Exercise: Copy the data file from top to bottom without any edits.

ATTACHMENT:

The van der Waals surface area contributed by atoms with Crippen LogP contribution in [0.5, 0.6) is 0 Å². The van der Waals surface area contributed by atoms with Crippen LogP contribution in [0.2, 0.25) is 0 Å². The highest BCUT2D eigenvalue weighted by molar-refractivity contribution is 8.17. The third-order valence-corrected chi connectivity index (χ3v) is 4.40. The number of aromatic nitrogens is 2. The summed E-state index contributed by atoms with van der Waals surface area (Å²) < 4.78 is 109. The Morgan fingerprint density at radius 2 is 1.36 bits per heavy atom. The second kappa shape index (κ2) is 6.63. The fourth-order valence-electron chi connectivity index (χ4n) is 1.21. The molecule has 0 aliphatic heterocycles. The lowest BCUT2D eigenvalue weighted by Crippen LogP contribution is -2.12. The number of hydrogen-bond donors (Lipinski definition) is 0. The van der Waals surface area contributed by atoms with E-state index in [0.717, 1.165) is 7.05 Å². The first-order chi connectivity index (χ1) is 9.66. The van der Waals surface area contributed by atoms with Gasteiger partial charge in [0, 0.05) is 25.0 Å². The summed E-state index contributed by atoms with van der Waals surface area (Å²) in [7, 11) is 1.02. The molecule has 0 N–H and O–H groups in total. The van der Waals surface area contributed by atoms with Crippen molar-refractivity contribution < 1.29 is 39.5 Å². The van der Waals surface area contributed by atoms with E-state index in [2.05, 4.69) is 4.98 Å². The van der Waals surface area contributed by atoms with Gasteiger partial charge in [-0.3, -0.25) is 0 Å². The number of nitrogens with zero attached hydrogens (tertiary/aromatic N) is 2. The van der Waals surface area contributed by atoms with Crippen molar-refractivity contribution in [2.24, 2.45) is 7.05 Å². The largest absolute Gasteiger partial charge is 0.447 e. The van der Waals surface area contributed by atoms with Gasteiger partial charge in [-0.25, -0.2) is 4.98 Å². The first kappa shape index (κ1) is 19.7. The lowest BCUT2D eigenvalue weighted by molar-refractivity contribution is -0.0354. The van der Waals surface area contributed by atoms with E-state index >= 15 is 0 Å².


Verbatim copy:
The van der Waals surface area contributed by atoms with Crippen LogP contribution in [0.5, 0.6) is 0 Å². The van der Waals surface area contributed by atoms with Crippen LogP contribution in [0.2, 0.25) is 0 Å². The highest BCUT2D eigenvalue weighted by molar-refractivity contribution is 8.17. The third-order valence-corrected chi connectivity index (χ3v) is 4.40. The number of aromatic nitrogens is 2. The summed E-state index contributed by atoms with van der Waals surface area (Å²) < 4.78 is 109. The Morgan fingerprint density at radius 2 is 1.36 bits per heavy atom. The second kappa shape index (κ2) is 6.63. The fourth-order valence-electron chi connectivity index (χ4n) is 1.21. The molecule has 0 aliphatic heterocycles. The lowest BCUT2D eigenvalue weighted by Crippen LogP contribution is -2.12. The number of hydrogen-bond donors (Lipinski definition) is 0. The van der Waals surface area contributed by atoms with E-state index in [0.717, 1.165) is 7.05 Å². The first-order chi connectivity index (χ1) is 9.66. The van der Waals surface area contributed by atoms with Gasteiger partial charge in [0, 0.05) is 25.0 Å². The summed E-state index contributed by atoms with van der Waals surface area (Å²) in [7, 11) is 1.02. The molecule has 0 N–H and O–H groups in total. The van der Waals surface area contributed by atoms with Crippen molar-refractivity contribution < 1.29 is 39.5 Å². The van der Waals surface area contributed by atoms with E-state index in [2.05, 4.69) is 4.98 Å². The van der Waals surface area contributed by atoms with Gasteiger partial charge in [-0.3, -0.25) is 0 Å². The number of nitrogens with zero attached hydrogens (tertiary/aromatic N) is 2. The van der Waals surface area contributed by atoms with Crippen molar-refractivity contribution in [2.24, 2.45) is 7.05 Å². The largest absolute Gasteiger partial charge is 0.447 e. The van der Waals surface area contributed by atoms with Gasteiger partial charge in [-0.25, -0.2) is 4.98 Å². The first kappa shape index (κ1) is 19.7. The lowest BCUT2D eigenvalue weighted by molar-refractivity contribution is -0.0354. The van der Waals surface area contributed by atoms with E-state index >= 15 is 0 Å².